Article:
manner in case of seafarers known for their integrity and reliability (i.e. correct use
of previously issued visas). Hence, the consulate of each Member State where the
transit could possibly start, should deal with the visa application.
The visa applicant travels to several Member States of which some are
exempting him from a visa requirement
If the applicant travels to several Member States but some of them are exempting
him from a visa obligation, he should either apply for a visa in the Member State that
requires a visa (even if this Member State is only a “stop-over”) or – if several
Member States require a visa – in the Member State of first entry.
- The visa applicant travels to a Member State but this Member State does not
have a consulate in the applicant’s country
In principle, Member States are not obliged to accept visa applications that they are
not competent to examine and to decide upon.
If an application is lodged with the wrong Member State’s consulate, it will advise the
application thereof and inform him where to lodge the visa application.
In the absence of the normally competent Member State in his country, a visa
applicant can – by way of exception and for his individual case – go to the consulate
of another Member State and ask to examine and decide upon his visa application.
- Visa applications from applicants not residing in the jurisdiction of the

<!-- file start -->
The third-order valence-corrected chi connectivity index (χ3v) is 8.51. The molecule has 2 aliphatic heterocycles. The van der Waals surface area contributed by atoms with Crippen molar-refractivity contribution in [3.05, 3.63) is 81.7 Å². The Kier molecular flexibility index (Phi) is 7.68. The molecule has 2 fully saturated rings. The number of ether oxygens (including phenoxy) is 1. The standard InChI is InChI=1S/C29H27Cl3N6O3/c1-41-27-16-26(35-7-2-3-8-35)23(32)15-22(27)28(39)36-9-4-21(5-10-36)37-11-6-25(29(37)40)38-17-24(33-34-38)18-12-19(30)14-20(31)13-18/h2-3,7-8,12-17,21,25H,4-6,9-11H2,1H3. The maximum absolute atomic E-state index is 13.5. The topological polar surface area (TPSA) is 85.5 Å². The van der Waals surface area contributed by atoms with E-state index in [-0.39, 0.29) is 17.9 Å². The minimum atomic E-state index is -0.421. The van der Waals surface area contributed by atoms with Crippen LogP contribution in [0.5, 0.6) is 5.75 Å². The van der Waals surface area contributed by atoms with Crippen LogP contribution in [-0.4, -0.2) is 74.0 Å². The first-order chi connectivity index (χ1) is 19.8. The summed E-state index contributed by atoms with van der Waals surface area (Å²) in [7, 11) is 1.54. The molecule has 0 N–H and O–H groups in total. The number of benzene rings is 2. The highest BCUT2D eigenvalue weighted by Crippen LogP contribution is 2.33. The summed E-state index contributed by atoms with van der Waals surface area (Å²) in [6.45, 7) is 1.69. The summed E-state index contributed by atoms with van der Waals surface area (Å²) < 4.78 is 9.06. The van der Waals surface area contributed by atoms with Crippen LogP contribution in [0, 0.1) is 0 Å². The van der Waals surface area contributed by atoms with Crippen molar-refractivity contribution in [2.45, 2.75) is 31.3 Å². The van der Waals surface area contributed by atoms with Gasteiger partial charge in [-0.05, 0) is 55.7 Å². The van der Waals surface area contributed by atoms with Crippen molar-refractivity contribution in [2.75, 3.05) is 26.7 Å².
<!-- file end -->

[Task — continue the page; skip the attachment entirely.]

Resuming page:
consulate
As a general rule, only visa applications from persons who reside legally in the
jurisdiction of the competent consulate should be accepted. This covers people that
are entitled to stay temporarily in that jurisdiction, while maintaining their permanent
residence in another third country.
However, a visa application may be accepted from a person legally present – but not
residing – in the jurisdiction of the consulate where the application is submitted
provided he can justify the reasons for doing so.
- Examination of visa applications by a Member State’s consulate situated in the
territory of another Member State
If a third country national (or seafarer) is legally present in the territory of a Member
State but he does not hold a document allowing him to circulate freely to another
Member State and – due to circumstances – he must ultimately travel to that other
Member State, he can apply for a visa at the consulate of that other Member State
located in the territory of the Member State where he is legally present.
c. The lodging of a visa application
When to lodge a visa application?
A visa application should in principle be lodged at least 15 calendar days before the
intended visit and cannot be lodged earlier than three months before the start of the